John Wall hit an insane circus shot late in the third quarter in the Washington Wizards' 96-93 win over the Chicago Bulls on Friday night. Today, we're going to break down how Wall hit his shot by sticking to the fundamentals.
Step 1: Be on a fastbreak against Mike Dunleavy
It's important to know your competition, and Wall-on-Dunleavy is a recipe for success. The Wizards star stays on the left lane line and forces Dunleavy to make a defensive move in order to stop an easy layup.
Step 2: Lock arms
Dunleavy swipes for the ball and Wall goes for the up-and-over move to the right side. Not known as a defensive specialist, the Bulls forward misses the ball entirely and shoves his arm between Wall's grip.
Step 3. Rotate
If there's one thing you can't forget to do here, it's spin wildly out of control. Wall sees an opportunity with Dunleavy firm in his sweaty embrace, and begins to pivot away from the hoop.
Step 4: Leverage with the leg
Wall needs to have some kind of force to stabilize himself, lest he rotate 360 degrees and end up looking like a fool. He cleverly plants his right knee firmly in Dunleavy's backside in order to slow his spin. John Wooden wrote about this in Practical Modern Basketball, I believe.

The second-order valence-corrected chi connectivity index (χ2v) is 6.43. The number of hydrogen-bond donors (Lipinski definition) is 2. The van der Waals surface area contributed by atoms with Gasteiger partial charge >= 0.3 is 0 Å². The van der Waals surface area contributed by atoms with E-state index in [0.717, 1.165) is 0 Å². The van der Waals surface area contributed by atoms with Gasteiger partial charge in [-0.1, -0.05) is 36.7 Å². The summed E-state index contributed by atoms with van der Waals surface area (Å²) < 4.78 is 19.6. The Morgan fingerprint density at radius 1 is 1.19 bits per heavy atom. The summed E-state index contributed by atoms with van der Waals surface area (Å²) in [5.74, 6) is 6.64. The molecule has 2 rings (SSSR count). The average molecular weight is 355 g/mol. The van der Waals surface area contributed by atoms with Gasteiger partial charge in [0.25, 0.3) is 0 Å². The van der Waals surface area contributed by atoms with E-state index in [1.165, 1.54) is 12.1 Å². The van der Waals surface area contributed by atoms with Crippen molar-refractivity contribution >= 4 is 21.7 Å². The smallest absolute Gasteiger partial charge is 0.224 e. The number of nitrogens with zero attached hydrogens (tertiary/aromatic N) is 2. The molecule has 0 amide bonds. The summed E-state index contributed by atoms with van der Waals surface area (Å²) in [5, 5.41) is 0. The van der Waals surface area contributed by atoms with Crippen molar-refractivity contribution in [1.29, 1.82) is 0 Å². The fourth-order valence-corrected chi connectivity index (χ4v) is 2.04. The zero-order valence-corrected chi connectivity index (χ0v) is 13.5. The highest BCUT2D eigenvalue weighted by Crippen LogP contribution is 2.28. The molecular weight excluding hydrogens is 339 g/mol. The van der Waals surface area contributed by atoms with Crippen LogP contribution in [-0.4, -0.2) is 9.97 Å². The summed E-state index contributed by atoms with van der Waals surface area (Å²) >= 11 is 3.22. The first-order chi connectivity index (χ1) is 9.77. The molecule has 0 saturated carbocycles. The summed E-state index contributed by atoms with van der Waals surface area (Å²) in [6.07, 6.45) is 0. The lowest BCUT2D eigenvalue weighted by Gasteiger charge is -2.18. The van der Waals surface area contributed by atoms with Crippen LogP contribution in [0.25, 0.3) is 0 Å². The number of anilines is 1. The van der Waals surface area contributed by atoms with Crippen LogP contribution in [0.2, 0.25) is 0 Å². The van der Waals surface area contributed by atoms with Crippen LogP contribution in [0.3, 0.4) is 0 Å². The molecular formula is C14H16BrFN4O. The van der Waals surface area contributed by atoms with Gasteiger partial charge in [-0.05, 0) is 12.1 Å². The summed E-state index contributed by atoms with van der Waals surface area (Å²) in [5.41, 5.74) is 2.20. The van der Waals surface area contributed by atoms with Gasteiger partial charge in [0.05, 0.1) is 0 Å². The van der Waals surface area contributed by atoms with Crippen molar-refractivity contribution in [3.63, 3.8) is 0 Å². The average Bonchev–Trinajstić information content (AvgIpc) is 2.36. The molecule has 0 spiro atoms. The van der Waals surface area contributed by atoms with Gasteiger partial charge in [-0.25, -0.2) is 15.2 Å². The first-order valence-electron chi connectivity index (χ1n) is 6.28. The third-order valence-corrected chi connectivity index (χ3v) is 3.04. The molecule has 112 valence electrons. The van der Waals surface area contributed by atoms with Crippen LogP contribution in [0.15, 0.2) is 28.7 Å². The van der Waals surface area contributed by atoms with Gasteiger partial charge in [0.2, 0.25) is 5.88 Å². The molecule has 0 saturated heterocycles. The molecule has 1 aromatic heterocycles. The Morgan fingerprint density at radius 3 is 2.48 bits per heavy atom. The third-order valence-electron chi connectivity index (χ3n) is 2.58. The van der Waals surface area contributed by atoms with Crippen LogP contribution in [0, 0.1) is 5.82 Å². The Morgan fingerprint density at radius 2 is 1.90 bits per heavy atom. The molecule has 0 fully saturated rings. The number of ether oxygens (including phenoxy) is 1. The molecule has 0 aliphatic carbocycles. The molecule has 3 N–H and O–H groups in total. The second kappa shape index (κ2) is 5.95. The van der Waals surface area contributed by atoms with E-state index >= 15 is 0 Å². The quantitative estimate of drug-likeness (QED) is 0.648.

Step 5: Square to the hoop
No one said you had to be facing the hoop to be square to it. Great technique.
Step 6: Reach in the cookie jar
We all heard the saying a thousand times in grade school, but you should "reach in the cookie jar" to form a perfect shot release. Wall executes to perfection here, cocking his elbow and wrist perfectly towards the hoop.
Step 7: Call "bank"
Little-known fact: Derek Fisher fought hard to get this rule implemented into the new CBA and it's required on all plays involving twirling. Also, tip-ins now put the other team back to zero unless they are above 11.
John Wall is one of the best young guards in the league, and his dedication to fundamentals sets a perfect example for young ballers everywhere. Hard work, practice and a huck at the rim. Just like Tex Winter always preached.